By Berin Szoka & Adam Thierer as part of an ongoing series
With Google celebrating its 10th anniversary this week, many panicky pundits are using the occasion to claim that Google has become the Great “Satan” of the Internet. Nick Carr wonders what the future holds for “The OmniGoogle.” The normally level-headed Mike Malone worries that Google is “turning into Big Brother.” And Washington Post’s Rob Dubbin says that he can’t escape Google’s “tentacles,” even for just 24 hours. Meanwhile, speculation abounds that the Justice Department is preparing a major antitrust lawsuit against Google concerning its advertising partnership with Yahoo! or perhaps even a broader suit concerning Google’s “dominance” of online advertising generally.
Carr quotes Google co-founder Sergey Brin’s now-famous 2003 interview:
I think people tend to exaggerate Google’s significance in both directions. Some say Google is God. Others say Google is Satan. But if they think Google is too powerful, remember that with search engines, unlike other companies, all it takes is a single click to go to another search engine. People come to Google because they choose to. We don’t trick them.
In the last five years, Google has become far more than just a search engine. As Google’s suite of suite of complementary products continues to grow, so too does the specter of Google as an all-knowing and therefore all-powerful economic colossus. Yet Google isn’t even close to being the sort of nefarious monopolist out to destroy user privacy at every turn, as some seem to imply—if not exclaim. Indeed, in our view, the Net is overall a far better place because of the existence of Google and the many free services it provides consumers.
Our point is not that Google should be immune from criticism. Indeed, healthy criticism of corporate actions plays a vital role in the free market by disciplining corporate policies and behavior—often thus providing an effective alternative to government regulation. This is particularly important in the area of consumer privacy protection, as demonstrated by Google’s quick response to public concern about its Chrome EULA.
We hold no brief for Google and our aim is not to be Google apologists. In fact, we’ve had more than a few run-ins with Google on many important policy issues in the past (e.g., on net neutrality, spectrum policy, and the need for “baseline Federal privacy legislation”) and will likely continue to do so in the future. We are always willing to engage serious, rational discussions about other policy issues involving Google, such as concerns about its alleged market power, but it seems to us that the hysteria about Google’s supposed dominance of the Internet is clouding rational discussion of the policy issues raised by Google, its innovations and its success. Indeed, the creeping paranoia about all things Google-related that is most evident throughout the blogosphere (but that reaches far beyond it) has produced an environment that resembles nothing so much as a lynch mob: Angry, short-tempered, out for corporate blood, and unwilling to engage in reasoned discussion.
The specter of Google’s market power driving—and confusing—so many of today’s Internet policy debates is reminiscent of the previous generation of conspiracy theories about how Microsoft, like the Borg (perhaps sci-fi’s scariest villains), would assimilate all in its path—forever controlling the digital revolution. We don’t want Google to become the victim of the same regulatory & antitrust ordeal that Microsoft has endured over the past decade, with the kind of hysterical claims of Chicken Little-ism that drove a ten-year crusade against Microsoft. Short-sighted, heavy-handed government intervention can cripple a creative company while doing little to actually benefit consumers because regulators cannot keep pace with technological change—perhaps the only constant fact in the every-changing digital world.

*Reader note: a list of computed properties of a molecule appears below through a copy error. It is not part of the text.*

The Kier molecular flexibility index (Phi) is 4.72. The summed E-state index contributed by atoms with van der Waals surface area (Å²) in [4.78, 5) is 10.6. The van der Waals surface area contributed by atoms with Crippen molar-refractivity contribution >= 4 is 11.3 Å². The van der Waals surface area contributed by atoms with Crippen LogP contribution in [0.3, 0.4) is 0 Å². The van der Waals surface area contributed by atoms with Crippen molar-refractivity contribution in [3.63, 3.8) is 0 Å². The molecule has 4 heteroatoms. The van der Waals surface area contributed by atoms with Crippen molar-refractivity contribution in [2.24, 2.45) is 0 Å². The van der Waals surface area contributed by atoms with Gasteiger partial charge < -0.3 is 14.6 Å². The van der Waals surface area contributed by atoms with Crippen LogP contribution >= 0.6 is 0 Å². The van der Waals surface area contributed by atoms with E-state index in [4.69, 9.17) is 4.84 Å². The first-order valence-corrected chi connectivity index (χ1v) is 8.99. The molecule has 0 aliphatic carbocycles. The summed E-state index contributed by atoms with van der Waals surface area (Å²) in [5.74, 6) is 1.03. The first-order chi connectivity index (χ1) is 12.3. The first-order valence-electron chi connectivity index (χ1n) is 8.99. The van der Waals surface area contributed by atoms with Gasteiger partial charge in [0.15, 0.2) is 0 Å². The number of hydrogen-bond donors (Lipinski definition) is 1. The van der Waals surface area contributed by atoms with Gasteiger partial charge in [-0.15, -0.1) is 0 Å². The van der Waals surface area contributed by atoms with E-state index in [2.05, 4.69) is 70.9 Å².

Of course, like all temporal things, Microsoft’s seemingly permanent “monopoly” has faded, and the bulk of the criticism it once faced has shifted focus to Google. Microsoft continues to be the subject of many unfair attacks because of its success (a/k/a “dominance”) in the OS, office product, and browser markets. Other companies have experienced similar attacks on a smaller scale: Facebook and the once-angelic Apple have both been subject to increasing criticism for their success in certain sectors of the digital economy, customer complaints about openness (e.g., “locked” devices or portability of social networking data) and privacy policies. The hysteria surrounding Google is not unique in kind, yet it is clear that the mantle of “Great (digital) Satan” has clearly passed from Microsoft to Google.
Thus, we have decided to start a new series of essays on “Googlephobia” (a term that seems to have taken off in the spring of 2005, when the French government seriously proposed creating its own alternative to the Google search engine). We’ve already penned a few essays on the topic here (as have a number of our TLF colleagues) and, therefore, our next installment in the series will be #5—in which we will outline the many competitors to Google’s many products.
But here are a few of our past essays on the topic, which clearly belong on the list even though they weren’t part of a series at the time:
- Market Forces At Work: The PR Backlash Against Google Chrome’s EULA, by Berin Szoka, September 4, 2008.
- “Cry [Censorship] and Let Slip the Dogs of [Regulation]!” – A Lesson in the Dangers of Googlephobia, by Berin Szoka, July 14, 2008.
- Is Google Evil? The Never-Ending Search for High-Tech Villainy, by Adam Thierer, June 30, 2005.
And here’s an oldie on the same topic:
- “Google as a Public Utility? No Results in This Search for Monopoly,” by Adam Thierer and Wayne Crews, November 14, 2003.